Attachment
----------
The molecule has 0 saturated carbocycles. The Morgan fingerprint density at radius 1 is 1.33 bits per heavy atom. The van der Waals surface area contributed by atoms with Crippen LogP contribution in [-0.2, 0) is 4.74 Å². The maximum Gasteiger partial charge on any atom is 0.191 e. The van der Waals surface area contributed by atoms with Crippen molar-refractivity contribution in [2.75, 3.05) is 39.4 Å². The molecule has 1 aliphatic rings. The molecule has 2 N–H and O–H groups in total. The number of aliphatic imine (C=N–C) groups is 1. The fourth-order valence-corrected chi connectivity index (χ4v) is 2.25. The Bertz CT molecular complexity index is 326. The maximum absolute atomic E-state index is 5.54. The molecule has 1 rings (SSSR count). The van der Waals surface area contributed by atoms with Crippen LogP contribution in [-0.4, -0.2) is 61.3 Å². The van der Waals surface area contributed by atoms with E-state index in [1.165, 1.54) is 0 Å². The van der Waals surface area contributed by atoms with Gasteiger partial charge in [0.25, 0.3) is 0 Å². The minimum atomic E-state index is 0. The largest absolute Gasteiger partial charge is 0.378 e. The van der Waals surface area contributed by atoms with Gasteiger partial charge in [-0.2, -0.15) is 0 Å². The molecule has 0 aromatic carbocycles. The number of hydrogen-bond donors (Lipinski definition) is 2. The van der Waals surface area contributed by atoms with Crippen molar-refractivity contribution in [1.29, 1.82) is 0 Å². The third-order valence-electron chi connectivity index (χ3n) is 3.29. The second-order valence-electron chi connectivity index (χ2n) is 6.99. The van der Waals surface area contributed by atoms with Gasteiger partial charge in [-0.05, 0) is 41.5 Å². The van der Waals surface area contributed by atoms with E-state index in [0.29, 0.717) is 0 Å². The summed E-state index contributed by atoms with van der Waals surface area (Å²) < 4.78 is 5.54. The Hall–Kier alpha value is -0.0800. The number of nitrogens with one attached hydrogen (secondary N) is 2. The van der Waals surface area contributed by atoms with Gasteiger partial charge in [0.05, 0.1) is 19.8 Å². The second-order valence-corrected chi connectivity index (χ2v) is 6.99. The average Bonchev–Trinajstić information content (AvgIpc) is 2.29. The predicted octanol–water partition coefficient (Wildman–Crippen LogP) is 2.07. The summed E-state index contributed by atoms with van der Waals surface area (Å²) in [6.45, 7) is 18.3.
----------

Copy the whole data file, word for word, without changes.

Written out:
The molecule has 0 saturated carbocycles. The Morgan fingerprint density at radius 1 is 1.33 bits per heavy atom. The van der Waals surface area contributed by atoms with Crippen LogP contribution in [-0.2, 0) is 4.74 Å². The maximum Gasteiger partial charge on any atom is 0.191 e. The van der Waals surface area contributed by atoms with Crippen molar-refractivity contribution in [2.75, 3.05) is 39.4 Å². The molecule has 1 aliphatic rings. The molecule has 2 N–H and O–H groups in total. The number of aliphatic imine (C=N–C) groups is 1. The fourth-order valence-corrected chi connectivity index (χ4v) is 2.25. The Bertz CT molecular complexity index is 326. The maximum absolute atomic E-state index is 5.54. The molecule has 1 rings (SSSR count). The van der Waals surface area contributed by atoms with Crippen LogP contribution in [-0.4, -0.2) is 61.3 Å². The van der Waals surface area contributed by atoms with E-state index in [1.165, 1.54) is 0 Å². The van der Waals surface area contributed by atoms with Gasteiger partial charge in [0.25, 0.3) is 0 Å². The minimum atomic E-state index is 0. The largest absolute Gasteiger partial charge is 0.378 e. The van der Waals surface area contributed by atoms with Gasteiger partial charge in [-0.2, -0.15) is 0 Å². The molecule has 0 aromatic carbocycles. The number of hydrogen-bond donors (Lipinski definition) is 2. The van der Waals surface area contributed by atoms with Crippen molar-refractivity contribution in [1.29, 1.82) is 0 Å². The third-order valence-electron chi connectivity index (χ3n) is 3.29. The second-order valence-electron chi connectivity index (χ2n) is 6.99. The van der Waals surface area contributed by atoms with Gasteiger partial charge in [-0.05, 0) is 41.5 Å². The van der Waals surface area contributed by atoms with E-state index in [0.29, 0.717) is 0 Å². The summed E-state index contributed by atoms with van der Waals surface area (Å²) < 4.78 is 5.54. The Hall–Kier alpha value is -0.0800. The number of nitrogens with one attached hydrogen (secondary N) is 2. The van der Waals surface area contributed by atoms with Gasteiger partial charge in [0.05, 0.1) is 19.8 Å². The second-order valence-corrected chi connectivity index (χ2v) is 6.99. The average Bonchev–Trinajstić information content (AvgIpc) is 2.29. The predicted octanol–water partition coefficient (Wildman–Crippen LogP) is 2.07. The summed E-state index contributed by atoms with van der Waals surface area (Å²) in [6.45, 7) is 18.3.